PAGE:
I began thinking that there may be a sort of dualism in the language that is used by the President and others painting the “terrorists” as pure evil, as haters of freedom and democracy. Our Freedom and Democracy, as we were all taught in school (and probably church) are intrinsically good (you should detect sarcasm here, because I certainly do not think this is the case), and of course those who hate absolutely that which is intrinsically good must therefore be intrinsically bad. So memorable phrases like “the axis of evil” come to mind used to paint those who have attacked us as essentially “the devil” and, if they are, we therefore leave ourselves no choice (if we are good) but to exterminate them utterly. Note that in America we haven't made the jump (as Tony Blair has rightly done) from talking about "fighting Terrorists" to "fighting the ideology that breeds terrorists" (which is essentially a religion, I should point out).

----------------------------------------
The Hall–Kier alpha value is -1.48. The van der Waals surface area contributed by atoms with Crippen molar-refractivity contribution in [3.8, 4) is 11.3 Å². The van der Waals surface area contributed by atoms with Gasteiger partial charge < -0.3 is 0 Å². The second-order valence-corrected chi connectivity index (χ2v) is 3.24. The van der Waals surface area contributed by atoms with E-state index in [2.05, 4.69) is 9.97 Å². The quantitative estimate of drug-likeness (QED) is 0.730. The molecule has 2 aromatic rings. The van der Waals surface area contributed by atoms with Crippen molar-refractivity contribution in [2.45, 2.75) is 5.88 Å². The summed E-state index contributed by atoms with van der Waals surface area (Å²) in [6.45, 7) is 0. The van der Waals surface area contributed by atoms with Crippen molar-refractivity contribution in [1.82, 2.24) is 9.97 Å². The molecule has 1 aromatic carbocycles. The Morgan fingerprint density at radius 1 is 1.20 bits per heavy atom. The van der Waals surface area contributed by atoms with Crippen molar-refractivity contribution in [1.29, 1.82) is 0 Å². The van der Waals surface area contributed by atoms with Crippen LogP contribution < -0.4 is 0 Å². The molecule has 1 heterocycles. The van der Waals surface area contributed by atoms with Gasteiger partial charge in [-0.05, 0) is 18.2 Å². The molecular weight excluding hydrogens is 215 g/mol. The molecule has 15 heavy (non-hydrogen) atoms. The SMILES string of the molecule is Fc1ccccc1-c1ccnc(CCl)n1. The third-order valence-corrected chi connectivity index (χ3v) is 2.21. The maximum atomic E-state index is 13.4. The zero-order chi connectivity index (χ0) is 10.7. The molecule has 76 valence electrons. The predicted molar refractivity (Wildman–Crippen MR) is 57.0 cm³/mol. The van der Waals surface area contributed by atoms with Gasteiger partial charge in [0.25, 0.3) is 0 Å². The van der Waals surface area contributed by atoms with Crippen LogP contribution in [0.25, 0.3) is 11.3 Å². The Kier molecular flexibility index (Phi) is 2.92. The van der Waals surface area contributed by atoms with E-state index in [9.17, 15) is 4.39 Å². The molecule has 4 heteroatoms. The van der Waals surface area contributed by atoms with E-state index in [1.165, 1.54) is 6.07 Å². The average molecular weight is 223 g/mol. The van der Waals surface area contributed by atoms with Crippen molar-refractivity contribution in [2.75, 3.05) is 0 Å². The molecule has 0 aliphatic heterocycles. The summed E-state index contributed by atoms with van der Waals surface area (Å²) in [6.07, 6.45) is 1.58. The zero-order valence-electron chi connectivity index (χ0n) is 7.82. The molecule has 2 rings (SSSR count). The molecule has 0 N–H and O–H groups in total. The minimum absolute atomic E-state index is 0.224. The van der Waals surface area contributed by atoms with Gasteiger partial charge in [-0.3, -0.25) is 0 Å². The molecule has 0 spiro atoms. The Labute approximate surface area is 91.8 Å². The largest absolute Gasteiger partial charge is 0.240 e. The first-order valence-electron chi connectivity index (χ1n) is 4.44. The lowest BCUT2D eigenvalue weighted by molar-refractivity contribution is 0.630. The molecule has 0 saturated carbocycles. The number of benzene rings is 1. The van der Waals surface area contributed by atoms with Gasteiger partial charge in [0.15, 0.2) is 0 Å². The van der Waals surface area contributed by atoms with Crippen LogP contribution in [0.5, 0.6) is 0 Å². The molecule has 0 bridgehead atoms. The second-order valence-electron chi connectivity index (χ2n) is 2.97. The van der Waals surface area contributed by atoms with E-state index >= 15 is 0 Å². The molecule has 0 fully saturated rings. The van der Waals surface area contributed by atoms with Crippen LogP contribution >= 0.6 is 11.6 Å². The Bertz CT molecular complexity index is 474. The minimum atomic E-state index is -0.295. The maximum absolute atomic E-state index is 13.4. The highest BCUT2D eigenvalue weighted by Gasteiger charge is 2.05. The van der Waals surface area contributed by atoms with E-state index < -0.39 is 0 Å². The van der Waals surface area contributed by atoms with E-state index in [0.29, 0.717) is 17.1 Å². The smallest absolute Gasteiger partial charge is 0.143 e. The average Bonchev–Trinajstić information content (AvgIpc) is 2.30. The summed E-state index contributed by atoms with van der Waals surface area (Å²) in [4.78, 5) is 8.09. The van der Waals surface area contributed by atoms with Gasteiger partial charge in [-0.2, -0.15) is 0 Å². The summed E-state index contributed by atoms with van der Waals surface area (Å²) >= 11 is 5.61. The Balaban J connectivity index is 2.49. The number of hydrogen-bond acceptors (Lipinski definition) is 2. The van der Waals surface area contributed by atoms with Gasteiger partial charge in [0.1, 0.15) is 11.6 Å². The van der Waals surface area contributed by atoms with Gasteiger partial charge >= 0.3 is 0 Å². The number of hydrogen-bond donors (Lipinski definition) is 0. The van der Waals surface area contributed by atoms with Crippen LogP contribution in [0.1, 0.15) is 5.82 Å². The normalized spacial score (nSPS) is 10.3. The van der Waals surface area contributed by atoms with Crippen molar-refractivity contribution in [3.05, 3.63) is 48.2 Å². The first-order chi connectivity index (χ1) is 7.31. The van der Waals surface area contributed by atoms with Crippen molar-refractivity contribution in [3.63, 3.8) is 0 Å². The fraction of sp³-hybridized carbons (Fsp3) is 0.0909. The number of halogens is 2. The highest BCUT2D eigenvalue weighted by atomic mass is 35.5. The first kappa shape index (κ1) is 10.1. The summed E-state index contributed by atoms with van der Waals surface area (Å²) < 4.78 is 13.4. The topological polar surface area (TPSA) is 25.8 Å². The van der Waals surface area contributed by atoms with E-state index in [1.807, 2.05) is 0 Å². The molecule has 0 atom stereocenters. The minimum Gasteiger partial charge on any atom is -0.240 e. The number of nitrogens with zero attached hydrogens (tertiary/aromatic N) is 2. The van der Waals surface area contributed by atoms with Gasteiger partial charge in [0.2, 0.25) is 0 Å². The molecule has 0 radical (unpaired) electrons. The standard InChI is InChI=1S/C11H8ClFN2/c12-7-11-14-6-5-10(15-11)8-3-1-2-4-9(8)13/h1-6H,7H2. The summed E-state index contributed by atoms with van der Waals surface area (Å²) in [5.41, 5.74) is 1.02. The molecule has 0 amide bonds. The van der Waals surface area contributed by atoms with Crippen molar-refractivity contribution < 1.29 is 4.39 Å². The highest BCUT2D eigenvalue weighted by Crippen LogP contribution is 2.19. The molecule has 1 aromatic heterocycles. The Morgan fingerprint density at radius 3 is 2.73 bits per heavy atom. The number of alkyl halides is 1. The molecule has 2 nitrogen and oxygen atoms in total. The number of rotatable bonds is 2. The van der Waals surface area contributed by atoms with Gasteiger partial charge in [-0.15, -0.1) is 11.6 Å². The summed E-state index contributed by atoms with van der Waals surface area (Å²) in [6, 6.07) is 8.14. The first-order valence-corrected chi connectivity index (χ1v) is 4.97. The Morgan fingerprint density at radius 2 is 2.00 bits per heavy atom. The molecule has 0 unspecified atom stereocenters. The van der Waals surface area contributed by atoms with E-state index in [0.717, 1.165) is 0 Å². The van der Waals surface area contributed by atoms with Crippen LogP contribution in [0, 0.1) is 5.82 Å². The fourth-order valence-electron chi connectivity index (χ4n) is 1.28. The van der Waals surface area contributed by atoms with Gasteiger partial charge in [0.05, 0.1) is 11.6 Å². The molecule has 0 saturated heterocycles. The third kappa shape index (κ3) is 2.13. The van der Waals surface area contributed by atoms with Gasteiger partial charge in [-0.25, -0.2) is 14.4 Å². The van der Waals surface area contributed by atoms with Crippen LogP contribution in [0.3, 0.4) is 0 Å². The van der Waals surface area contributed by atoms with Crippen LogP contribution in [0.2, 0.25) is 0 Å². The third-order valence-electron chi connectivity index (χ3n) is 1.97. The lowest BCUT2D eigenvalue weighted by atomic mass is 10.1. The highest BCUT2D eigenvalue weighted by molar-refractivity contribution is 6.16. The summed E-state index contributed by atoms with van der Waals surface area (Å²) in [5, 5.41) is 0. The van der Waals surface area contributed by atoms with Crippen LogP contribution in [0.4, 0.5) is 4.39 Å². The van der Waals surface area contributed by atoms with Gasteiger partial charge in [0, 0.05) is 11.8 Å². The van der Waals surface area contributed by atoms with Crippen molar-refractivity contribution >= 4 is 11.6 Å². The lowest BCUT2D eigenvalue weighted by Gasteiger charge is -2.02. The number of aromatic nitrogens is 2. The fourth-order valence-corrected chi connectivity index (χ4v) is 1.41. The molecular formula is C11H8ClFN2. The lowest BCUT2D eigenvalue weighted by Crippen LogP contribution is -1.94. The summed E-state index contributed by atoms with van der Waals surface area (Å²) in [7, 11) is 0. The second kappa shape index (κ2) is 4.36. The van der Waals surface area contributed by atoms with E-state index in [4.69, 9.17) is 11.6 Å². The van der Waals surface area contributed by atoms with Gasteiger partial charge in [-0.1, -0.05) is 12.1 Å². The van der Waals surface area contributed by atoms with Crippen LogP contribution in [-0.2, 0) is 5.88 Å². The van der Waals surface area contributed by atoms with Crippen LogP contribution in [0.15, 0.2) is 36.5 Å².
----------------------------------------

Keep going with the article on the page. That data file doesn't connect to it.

I wonder if anyone has stopped to ask (and I do not believe the President has done so) “What have freedom and democracy ever done to them?” Because the answer might actually be “something very bad.” I think those who are being labeled “Islamo-fascists” may have some very legitimate concerns that we in the West are not even aware of. If we were, we might be able to diffuse terrorism. We simply do not understand that our democracy and our freedom (our free-market economy) is intruding upon and destroying their culture, and they don’t like it. Their children are watching “Desperate Housewives” and learning American made ideas and so those “Islamo-fascists” are watching their own culture and their own family values be consumed by the aggressive marketing strategies of the world’s biggest and most powerful (read “Western”) corporations who are trying to enlarge their markets into the newly discovered "global economy." In other words, as has been pointed out by a number of scholars, a free market economy like ours when it is combined with the globalization of economics creates a sort of cultural and economic imperialism. Unlike the imperialism of the European powers from the 18th to early 20th centuries, this imperialism is not spread by the military (usually), but by the engines of mass communication (internet, cable/satellite TV) and economic expansion. And this new imperialism is killing traditional Muslim culture (we may debate whether or not that is actually a bad thing, but I think we can all understand how traditional Muslims must see it).